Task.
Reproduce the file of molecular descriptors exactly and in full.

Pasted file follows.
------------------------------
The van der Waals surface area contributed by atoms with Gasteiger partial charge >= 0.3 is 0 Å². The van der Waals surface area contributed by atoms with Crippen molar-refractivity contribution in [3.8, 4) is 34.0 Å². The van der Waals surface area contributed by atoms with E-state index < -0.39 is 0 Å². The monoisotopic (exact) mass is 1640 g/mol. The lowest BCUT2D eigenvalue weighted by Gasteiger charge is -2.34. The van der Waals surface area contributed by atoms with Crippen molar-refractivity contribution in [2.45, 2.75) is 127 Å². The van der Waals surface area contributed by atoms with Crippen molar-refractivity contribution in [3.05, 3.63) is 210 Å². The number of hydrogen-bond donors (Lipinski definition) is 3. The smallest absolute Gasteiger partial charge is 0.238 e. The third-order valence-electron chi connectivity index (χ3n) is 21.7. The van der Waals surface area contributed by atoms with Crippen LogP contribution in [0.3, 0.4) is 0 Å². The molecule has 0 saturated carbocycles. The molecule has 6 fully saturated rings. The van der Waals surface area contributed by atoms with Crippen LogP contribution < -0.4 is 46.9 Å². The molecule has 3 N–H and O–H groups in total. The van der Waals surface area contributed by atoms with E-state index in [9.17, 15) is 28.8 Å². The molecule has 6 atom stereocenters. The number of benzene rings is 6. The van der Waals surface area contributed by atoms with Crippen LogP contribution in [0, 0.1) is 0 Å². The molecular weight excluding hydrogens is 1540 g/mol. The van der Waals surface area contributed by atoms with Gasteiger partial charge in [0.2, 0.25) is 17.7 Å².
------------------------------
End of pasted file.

The van der Waals surface area contributed by atoms with Gasteiger partial charge >= 0.3 is 0 Å². The van der Waals surface area contributed by atoms with Crippen molar-refractivity contribution in [3.8, 4) is 34.0 Å². The van der Waals surface area contributed by atoms with E-state index < -0.39 is 0 Å². The monoisotopic (exact) mass is 1640 g/mol. The lowest BCUT2D eigenvalue weighted by Gasteiger charge is -2.34. The van der Waals surface area contributed by atoms with Crippen molar-refractivity contribution in [2.45, 2.75) is 127 Å². The van der Waals surface area contributed by atoms with Crippen molar-refractivity contribution in [3.05, 3.63) is 210 Å². The number of hydrogen-bond donors (Lipinski definition) is 3. The smallest absolute Gasteiger partial charge is 0.238 e. The third-order valence-electron chi connectivity index (χ3n) is 21.7. The van der Waals surface area contributed by atoms with Crippen LogP contribution in [0.3, 0.4) is 0 Å². The molecule has 0 saturated carbocycles. The molecule has 6 fully saturated rings. The van der Waals surface area contributed by atoms with Crippen LogP contribution < -0.4 is 46.9 Å². The molecule has 3 N–H and O–H groups in total. The van der Waals surface area contributed by atoms with E-state index in [9.17, 15) is 28.8 Å². The molecule has 6 atom stereocenters. The number of benzene rings is 6. The van der Waals surface area contributed by atoms with Crippen LogP contribution in [0, 0.1) is 0 Å². The molecular weight excluding hydrogens is 1540 g/mol. The van der Waals surface area contributed by atoms with Gasteiger partial charge in [0.2, 0.25) is 17.7 Å².